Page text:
"Sports teaches you character, it teaches you to play by the rules, it teaches you to know what it feels like to win and lose - it teaches you about life." - BILLIE JEAN KING
In 1990 Life Magazine named Billie Jean King one of the 100 most important Americans of the 20th Century. Only three other athletes, Babe Ruth, Jackie Robinson and Muhammad Ali, made the list.
With 39 Grand Slam titles to her name, including a record 20 titles at Wimbledon, Billie Jean King is one of the greatest tennis players of all time. She held the world #1 ranking in women’s tennis for six of the ten years from 1966 through 1975.
Known for her lightning-fast speed, forceful net game, and fierce backhand, Billie Jean’s tennis championship titles are only half her story.
Off the court, Billie Jean campaigned for equal prize money in the men’s and women’s games. In 1970, she joined the Virginia Slims Tour for women, and in 1971, King became the first woman athlete to earn over $100,000 in prize money. Yet when she won the U.S. Open in 1972, she received $15,000 less than the men’s champion,Ilie Năstase.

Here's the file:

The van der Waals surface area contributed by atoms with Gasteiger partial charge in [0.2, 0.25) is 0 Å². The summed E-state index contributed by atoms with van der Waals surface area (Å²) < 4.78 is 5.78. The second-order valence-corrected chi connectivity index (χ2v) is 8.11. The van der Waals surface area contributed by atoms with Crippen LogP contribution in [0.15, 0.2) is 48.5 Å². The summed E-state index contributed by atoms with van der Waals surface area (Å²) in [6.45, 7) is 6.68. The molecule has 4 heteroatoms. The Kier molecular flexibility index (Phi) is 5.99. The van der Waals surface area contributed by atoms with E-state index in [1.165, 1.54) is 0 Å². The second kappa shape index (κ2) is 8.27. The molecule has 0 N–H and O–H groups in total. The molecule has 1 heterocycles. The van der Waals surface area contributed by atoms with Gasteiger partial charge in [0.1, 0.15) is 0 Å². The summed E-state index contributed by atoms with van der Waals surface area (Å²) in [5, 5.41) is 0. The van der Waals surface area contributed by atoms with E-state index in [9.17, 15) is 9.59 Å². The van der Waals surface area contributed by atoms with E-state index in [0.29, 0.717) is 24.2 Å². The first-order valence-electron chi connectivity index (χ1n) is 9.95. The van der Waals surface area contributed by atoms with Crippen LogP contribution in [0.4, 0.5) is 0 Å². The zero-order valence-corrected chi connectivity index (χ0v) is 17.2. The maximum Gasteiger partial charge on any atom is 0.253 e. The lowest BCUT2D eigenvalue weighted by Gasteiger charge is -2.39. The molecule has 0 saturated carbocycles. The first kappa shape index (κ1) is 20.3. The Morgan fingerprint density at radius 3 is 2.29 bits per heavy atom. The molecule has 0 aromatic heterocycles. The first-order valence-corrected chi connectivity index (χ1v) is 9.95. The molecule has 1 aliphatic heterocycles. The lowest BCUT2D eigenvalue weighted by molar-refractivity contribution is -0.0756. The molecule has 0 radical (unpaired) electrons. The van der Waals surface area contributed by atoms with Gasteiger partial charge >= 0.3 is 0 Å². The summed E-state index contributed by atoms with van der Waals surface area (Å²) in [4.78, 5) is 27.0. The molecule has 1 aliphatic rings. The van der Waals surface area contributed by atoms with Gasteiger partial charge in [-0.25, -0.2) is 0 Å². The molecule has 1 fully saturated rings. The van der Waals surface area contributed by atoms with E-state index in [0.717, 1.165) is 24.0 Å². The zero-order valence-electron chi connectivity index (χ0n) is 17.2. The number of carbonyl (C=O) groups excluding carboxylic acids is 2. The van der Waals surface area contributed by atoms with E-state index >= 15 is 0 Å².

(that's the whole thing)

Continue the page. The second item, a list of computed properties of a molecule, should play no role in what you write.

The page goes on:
In 1973, at the height of her competitive years, Billie Jean leveraged her position to spearhead the formation of the Women’s Tennis Association and became its first president. She lobbied for equal prize money for men and women at the U.S. Open, and a sponsor was found to level the playing field. The U.S. Open became the first major tournament to offer equal prize money to both sexes.
Read more about the amazing work she continues to do for women in sports here.